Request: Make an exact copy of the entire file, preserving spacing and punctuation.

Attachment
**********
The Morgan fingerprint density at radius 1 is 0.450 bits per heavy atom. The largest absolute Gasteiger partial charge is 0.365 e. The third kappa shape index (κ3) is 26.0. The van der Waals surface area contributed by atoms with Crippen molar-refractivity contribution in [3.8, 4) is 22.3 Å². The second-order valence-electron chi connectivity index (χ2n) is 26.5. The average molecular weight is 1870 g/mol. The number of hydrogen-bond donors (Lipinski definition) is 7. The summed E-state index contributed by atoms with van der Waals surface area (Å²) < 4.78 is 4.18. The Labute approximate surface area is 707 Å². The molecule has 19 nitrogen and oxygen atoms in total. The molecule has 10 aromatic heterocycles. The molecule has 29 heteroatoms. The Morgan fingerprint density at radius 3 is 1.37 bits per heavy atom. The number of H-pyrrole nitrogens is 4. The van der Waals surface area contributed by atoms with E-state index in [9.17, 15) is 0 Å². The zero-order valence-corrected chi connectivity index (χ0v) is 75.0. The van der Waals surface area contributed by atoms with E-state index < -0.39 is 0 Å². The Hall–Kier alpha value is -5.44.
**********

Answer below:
The Morgan fingerprint density at radius 1 is 0.450 bits per heavy atom. The largest absolute Gasteiger partial charge is 0.365 e. The third kappa shape index (κ3) is 26.0. The van der Waals surface area contributed by atoms with Crippen molar-refractivity contribution in [3.8, 4) is 22.3 Å². The second-order valence-electron chi connectivity index (χ2n) is 26.5. The average molecular weight is 1870 g/mol. The number of hydrogen-bond donors (Lipinski definition) is 7. The summed E-state index contributed by atoms with van der Waals surface area (Å²) < 4.78 is 4.18. The Labute approximate surface area is 707 Å². The molecule has 19 nitrogen and oxygen atoms in total. The molecule has 10 aromatic heterocycles. The molecule has 29 heteroatoms. The Morgan fingerprint density at radius 3 is 1.37 bits per heavy atom. The number of H-pyrrole nitrogens is 4. The van der Waals surface area contributed by atoms with E-state index in [9.17, 15) is 0 Å². The zero-order valence-corrected chi connectivity index (χ0v) is 75.0. The van der Waals surface area contributed by atoms with E-state index < -0.39 is 0 Å². The Hall–Kier alpha value is -5.44.